The two of us are not the same, and that’s okay too. In this case, accepting my child for her extroverted personality means not making her feel ashamed for wanting to play with me. She craves human interaction, and most days, I’m the closest human around. The last thing I need to do is make her feel bad for wanting to play with me. Instead, I’ve learned to praise and affirm her personality to make sure she knows how much I love her. I try to be specific about it too, telling her how much I admire her friendliness and approachability.

I have to educate my family

I didn’t learn much about my personality until this decade, but my kids are having a very different experience. We talk about our personalities and preferences all the time. My four kids know that my oldest daughter is an introvert, just like Mom. That’s why she’s always reading in her room. They understand that sometimes I need time alone to recharge and that sometimes it’s hard for me to just strike up conversations with other parents. My husband Mark and I are both therapists, so we’ve made the language of introversion and extroversion part of our daily dialogue. So far, it’s working.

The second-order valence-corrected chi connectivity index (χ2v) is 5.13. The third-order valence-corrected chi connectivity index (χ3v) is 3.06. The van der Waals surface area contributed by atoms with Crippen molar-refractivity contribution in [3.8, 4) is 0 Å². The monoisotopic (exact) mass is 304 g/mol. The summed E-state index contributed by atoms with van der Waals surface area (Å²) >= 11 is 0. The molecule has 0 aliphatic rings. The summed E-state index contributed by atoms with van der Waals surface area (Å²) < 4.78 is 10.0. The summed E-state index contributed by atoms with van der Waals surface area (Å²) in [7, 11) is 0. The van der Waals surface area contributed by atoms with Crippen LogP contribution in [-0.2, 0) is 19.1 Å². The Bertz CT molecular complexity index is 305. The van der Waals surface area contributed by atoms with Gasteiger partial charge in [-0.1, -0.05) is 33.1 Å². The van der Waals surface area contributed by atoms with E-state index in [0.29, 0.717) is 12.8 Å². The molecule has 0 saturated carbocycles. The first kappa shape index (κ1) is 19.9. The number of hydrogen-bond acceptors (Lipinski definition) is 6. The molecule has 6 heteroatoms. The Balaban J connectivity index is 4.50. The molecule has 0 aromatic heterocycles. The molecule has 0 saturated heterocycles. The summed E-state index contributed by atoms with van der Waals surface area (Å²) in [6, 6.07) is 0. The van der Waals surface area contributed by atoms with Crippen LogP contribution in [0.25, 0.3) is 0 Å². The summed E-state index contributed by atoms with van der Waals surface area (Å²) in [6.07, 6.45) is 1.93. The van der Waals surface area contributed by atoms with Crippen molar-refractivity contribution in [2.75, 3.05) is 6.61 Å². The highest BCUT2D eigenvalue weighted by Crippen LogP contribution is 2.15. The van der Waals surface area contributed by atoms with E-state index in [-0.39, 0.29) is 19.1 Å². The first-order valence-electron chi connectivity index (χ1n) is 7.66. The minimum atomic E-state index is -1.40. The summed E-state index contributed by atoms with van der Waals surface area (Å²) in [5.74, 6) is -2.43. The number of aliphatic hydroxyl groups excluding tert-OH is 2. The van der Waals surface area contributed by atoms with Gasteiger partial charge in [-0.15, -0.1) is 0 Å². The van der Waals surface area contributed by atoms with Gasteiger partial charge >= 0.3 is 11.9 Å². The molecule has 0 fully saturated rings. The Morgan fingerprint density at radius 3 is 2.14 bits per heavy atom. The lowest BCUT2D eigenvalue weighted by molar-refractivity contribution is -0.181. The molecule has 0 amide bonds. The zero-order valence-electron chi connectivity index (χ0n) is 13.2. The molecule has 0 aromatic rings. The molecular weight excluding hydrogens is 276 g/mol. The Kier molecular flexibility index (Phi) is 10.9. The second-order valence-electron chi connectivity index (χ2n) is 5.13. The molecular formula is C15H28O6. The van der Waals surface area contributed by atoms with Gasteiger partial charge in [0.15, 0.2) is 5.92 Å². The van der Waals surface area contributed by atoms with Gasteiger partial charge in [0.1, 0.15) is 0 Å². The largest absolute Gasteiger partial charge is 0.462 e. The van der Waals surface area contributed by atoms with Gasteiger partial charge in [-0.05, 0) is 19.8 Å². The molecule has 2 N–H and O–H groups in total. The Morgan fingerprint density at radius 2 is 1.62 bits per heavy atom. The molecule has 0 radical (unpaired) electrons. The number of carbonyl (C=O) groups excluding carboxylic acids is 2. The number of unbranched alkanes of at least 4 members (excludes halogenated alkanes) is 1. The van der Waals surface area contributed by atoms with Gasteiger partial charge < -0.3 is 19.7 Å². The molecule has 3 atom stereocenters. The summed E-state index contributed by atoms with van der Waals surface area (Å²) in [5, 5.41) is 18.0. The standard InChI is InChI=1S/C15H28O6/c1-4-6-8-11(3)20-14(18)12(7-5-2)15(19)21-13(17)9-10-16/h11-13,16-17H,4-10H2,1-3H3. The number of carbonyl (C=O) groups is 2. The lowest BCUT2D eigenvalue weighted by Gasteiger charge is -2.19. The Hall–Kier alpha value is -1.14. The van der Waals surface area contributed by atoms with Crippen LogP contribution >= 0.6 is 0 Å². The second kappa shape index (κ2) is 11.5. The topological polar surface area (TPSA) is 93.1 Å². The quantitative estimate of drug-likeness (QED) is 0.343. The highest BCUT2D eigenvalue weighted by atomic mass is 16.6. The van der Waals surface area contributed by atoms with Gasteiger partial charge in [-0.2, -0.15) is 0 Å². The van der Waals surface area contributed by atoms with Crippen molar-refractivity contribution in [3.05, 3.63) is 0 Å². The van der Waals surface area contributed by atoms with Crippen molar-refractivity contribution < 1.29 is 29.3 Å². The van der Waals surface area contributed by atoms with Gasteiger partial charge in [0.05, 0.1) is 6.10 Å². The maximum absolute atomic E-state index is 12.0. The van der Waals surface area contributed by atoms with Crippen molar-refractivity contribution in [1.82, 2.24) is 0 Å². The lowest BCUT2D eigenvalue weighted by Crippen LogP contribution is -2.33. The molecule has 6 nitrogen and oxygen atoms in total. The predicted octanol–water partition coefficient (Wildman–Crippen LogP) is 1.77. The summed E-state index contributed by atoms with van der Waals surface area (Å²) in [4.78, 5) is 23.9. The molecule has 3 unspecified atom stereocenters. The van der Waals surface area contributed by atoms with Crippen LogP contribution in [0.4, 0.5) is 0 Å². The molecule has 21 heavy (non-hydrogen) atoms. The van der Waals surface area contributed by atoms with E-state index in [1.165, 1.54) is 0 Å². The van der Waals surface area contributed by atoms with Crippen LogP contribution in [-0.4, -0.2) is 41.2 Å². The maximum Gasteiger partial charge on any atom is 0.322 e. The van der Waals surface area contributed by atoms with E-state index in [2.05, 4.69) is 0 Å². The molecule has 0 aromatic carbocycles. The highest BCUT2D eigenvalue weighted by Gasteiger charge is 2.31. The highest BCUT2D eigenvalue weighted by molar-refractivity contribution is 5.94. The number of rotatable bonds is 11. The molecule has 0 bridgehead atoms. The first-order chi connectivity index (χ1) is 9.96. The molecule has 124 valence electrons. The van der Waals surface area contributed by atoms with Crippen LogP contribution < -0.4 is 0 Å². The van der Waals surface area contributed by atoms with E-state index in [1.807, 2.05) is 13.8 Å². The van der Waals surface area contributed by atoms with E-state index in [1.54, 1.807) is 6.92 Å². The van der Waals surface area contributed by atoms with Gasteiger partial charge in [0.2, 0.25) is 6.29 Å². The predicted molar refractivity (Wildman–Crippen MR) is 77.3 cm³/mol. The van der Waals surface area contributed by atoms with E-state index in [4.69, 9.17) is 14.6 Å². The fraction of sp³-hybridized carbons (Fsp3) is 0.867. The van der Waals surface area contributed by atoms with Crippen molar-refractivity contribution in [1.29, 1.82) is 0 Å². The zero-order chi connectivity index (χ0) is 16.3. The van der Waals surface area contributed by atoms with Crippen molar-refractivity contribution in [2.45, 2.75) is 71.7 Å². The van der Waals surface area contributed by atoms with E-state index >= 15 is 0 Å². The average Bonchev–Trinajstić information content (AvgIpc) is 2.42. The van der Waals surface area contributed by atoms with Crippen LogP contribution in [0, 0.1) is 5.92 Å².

We have to divide and conquer

Mark is an extrovert, which means we are learning to divide jobs according to our strengths. If one of our kids gets invited to a birthday party where all the parents stick around and make small talk, guess which of us gets to go? Mark thrives in those situations. After dinner, he often attends to the kids while I do the dishes and clean up the kitchen alone. It’s a task that gives me time to refuel, which means it’s perfect for me.

I look for bonding activities that fuel my tank